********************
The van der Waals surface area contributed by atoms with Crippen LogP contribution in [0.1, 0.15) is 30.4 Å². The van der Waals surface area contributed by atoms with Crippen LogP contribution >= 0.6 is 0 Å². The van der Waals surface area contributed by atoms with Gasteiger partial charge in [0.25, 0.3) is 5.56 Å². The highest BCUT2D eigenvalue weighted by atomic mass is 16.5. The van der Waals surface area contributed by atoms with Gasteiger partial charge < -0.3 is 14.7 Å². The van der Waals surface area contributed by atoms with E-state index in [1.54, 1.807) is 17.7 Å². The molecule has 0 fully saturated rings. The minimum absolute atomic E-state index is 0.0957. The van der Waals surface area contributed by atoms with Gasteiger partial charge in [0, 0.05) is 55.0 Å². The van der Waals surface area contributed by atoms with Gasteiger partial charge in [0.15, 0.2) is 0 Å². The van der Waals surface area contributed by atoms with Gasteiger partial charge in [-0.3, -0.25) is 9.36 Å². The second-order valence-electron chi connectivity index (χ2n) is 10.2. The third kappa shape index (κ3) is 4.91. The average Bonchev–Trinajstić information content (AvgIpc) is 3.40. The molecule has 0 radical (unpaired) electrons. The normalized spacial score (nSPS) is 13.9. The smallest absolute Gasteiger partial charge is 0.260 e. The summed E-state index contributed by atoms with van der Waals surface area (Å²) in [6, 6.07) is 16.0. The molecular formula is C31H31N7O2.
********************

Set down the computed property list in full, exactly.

The van der Waals surface area contributed by atoms with Crippen LogP contribution in [0.1, 0.15) is 30.4 Å². The van der Waals surface area contributed by atoms with Crippen LogP contribution >= 0.6 is 0 Å². The van der Waals surface area contributed by atoms with Gasteiger partial charge in [0.25, 0.3) is 5.56 Å². The highest BCUT2D eigenvalue weighted by atomic mass is 16.5. The van der Waals surface area contributed by atoms with Gasteiger partial charge < -0.3 is 14.7 Å². The van der Waals surface area contributed by atoms with E-state index in [1.54, 1.807) is 17.7 Å². The molecule has 0 fully saturated rings. The minimum absolute atomic E-state index is 0.0957. The van der Waals surface area contributed by atoms with Gasteiger partial charge in [0, 0.05) is 55.0 Å². The van der Waals surface area contributed by atoms with Gasteiger partial charge in [0.15, 0.2) is 0 Å². The van der Waals surface area contributed by atoms with Gasteiger partial charge in [-0.3, -0.25) is 9.36 Å². The second-order valence-electron chi connectivity index (χ2n) is 10.2. The third kappa shape index (κ3) is 4.91. The average Bonchev–Trinajstić information content (AvgIpc) is 3.40. The molecule has 0 radical (unpaired) electrons. The normalized spacial score (nSPS) is 13.9. The smallest absolute Gasteiger partial charge is 0.260 e. The summed E-state index contributed by atoms with van der Waals surface area (Å²) in [6, 6.07) is 16.0. The molecular formula is C31H31N7O2.